Star stitches require context. The stitch just before it, after it, and often above it determine how recognizable each star is!
Love knots likely originated as a southern lace, star stitches as a northern thermal fabric. LK were almost always crocheted in very fine cotton and silk threads for delicate and summery edgings, baby bonnets, and petite “opera bags”.
Stars have been used most often for making thick, dense coats and blankets in wool. Even when early stars looked like fine spidery lace, wool was the fiber of choice. (That’s why my unofficial name for the original swatch is “North and South stitch pattern“.)
Interesting Similarities Between Them
Both LK and stars are romantic, iconic, classic/old-fashioned, popular, and beloved.
Both originated in the early to mid-1800’s.
Both have long been favored for baby things. (Stars: baby blankets and coats; LK: sacques, bonnets, layette edgings.)
Both can be lacy. When star stitches are lacy, you’re looking at pulled loops, just like with LK.
There they are all together at the top of this post. It’s easier to show some alternate views of them this way. Antoinette is the eldest (I published her popular pattern in Nov. 2011). She loves lace weight metallic mohair with sequins and other holiday party yarns. Cantina is the youngest, even though her pattern was published before Emdash’s (in Dec. 2015). Cantina is a freewheeling hippie girl who likes color parties, scrap yarns, and beads.
How did Emdash get her name?
While I was exploring special characters on my keyboard, I kept seeing the scarf draped on my mannequin. The columns of tall stitches are grouped with vertical spacers. (I like the slightly different crocheting rhythm of it.) They started reminding me of emdashes, yes—a type of punctuation. It shortens so nicely to “Emmy.”
The last part of her design story is that I learned how to format and print out kit patterns with the Emdash Scarf, for the show booth I had last summer. This means Emdash is also available as a printed pattern while they last.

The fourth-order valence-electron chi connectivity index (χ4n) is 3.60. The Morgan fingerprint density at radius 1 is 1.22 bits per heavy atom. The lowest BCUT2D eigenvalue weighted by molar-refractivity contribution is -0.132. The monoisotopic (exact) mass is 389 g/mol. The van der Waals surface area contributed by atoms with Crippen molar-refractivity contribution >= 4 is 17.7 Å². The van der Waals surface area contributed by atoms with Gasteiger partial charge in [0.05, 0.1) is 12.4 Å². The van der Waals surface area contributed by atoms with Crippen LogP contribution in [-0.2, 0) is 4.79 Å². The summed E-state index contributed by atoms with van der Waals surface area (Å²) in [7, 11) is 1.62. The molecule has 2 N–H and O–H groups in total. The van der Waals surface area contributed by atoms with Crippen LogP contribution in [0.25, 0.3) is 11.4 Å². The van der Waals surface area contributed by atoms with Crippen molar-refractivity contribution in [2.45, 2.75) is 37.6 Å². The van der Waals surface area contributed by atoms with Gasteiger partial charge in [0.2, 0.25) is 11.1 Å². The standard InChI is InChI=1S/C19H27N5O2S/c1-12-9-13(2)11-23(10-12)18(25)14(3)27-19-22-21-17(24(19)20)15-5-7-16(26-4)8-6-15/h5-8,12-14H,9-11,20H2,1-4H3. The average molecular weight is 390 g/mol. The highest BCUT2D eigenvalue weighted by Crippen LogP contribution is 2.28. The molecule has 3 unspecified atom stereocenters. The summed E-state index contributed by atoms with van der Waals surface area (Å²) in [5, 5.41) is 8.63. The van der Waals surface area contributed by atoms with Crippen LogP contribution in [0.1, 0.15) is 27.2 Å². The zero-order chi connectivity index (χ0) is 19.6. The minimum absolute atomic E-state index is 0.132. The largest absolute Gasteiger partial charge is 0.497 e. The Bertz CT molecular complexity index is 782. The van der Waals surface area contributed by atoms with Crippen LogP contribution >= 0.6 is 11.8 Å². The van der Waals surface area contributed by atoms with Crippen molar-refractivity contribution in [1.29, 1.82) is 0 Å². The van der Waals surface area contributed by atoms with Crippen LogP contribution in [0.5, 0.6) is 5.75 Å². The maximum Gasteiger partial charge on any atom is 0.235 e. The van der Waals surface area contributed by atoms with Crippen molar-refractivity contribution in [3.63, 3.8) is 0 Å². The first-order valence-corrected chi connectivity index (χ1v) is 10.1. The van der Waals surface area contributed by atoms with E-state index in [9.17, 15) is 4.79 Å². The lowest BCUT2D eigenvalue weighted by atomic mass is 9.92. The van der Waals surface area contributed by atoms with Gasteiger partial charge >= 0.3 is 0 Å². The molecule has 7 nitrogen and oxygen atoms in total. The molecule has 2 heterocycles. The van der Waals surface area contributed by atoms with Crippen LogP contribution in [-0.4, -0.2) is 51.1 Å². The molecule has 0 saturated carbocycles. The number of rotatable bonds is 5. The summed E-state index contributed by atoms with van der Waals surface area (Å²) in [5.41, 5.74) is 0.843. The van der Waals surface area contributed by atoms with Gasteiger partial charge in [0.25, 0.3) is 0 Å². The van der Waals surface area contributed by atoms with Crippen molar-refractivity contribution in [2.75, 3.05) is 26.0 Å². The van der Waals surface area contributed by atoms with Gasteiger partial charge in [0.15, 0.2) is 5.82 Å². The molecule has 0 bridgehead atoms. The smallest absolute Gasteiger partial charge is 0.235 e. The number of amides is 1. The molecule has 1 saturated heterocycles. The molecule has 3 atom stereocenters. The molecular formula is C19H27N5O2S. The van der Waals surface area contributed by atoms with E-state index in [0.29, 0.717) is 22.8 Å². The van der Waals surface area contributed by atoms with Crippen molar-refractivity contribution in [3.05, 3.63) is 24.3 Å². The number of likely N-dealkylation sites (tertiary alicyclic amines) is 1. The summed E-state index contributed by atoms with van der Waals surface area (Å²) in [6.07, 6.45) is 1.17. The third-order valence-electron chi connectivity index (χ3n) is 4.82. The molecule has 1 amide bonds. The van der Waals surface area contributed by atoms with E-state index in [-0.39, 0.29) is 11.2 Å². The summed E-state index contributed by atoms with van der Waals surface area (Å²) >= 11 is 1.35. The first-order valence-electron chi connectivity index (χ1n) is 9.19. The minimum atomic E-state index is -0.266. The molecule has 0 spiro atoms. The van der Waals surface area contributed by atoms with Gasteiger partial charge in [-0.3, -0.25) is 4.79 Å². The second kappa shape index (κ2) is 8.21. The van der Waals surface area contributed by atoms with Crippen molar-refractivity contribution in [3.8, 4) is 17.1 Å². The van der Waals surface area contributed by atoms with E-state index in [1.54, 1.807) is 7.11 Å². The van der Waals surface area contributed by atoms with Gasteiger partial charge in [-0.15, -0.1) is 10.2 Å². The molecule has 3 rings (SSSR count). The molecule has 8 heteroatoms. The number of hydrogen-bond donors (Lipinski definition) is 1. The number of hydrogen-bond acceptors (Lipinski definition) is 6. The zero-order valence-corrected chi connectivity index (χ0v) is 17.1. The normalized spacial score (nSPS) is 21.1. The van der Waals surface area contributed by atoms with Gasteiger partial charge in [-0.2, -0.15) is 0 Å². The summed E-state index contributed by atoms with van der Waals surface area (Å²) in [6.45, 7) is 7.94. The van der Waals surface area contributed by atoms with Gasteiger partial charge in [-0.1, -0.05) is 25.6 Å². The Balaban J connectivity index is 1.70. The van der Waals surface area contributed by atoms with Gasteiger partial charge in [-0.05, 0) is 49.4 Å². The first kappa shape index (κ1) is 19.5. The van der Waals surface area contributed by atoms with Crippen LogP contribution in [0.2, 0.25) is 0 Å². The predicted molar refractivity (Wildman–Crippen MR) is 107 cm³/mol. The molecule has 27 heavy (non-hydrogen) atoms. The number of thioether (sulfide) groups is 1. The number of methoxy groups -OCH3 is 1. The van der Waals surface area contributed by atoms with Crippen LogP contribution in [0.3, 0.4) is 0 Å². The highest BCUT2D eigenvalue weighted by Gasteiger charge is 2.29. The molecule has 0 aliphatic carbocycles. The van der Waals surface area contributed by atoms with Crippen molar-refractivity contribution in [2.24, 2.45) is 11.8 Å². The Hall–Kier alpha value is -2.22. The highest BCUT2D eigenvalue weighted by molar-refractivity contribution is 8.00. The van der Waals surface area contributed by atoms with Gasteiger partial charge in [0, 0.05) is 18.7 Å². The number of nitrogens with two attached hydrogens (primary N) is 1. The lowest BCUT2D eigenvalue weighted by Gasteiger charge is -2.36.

This blog post is an overflow page for issue #76 of my crochet newsletter. Scroll down to see the heart shape chart, and then the full text of the Slip Stitch Crochet Hearts Free Pattern. To print, click on the little printer icon at the end of this post.
We Need to Talk: Slip Stitch Skill Levels
I rate this pattern Intermediate for slip stitch crocheters, and Advanced if you’re new to Slip Stitch Crochet. A good free crochet pattern for slip stitch beginners would be Eva’s Ribs Scarf. After that, Slip Tectonics or Undaria would bring novices solidly up to speed for these hearts.
These crochet hearts were originally used for a three-hour intermediate-level class on slip stitch shaping methods. “Slip Stitch Crochet 101” class was a prerequisite. After crocheting this heart, students would be equipped to crochet fitted sleeve caps and gracefully shaped armholes!
You’ll be adding or subtracting only a stitch or two to make this heart. Not a big deal if you’ve ever increased and decreased with single crochets. It takes practice, though, to shape every row of slip stitches.
Consider that even if you’ve already completed some slip stitch projects, most existing slip stitch crochet patterns involve only occasional shaping, if any. (If you’ve crocheted a slip stitch pattern with a significant amount of shaping, please tell me about it in the comments.)
For a slip stitch beginner, the biggest challenge is recognizing what the stitches are doing to avoid increasing or decreasing by accident. It’s like learning to crochet all over again—and that’s humbling if you don’t expect it, but what a beautiful thing! How many of us long-time crocheters remember what it was like to learn how to crochet for the first time? If you’ve crocheted for at least ten years already, you can revisit this life changing moment.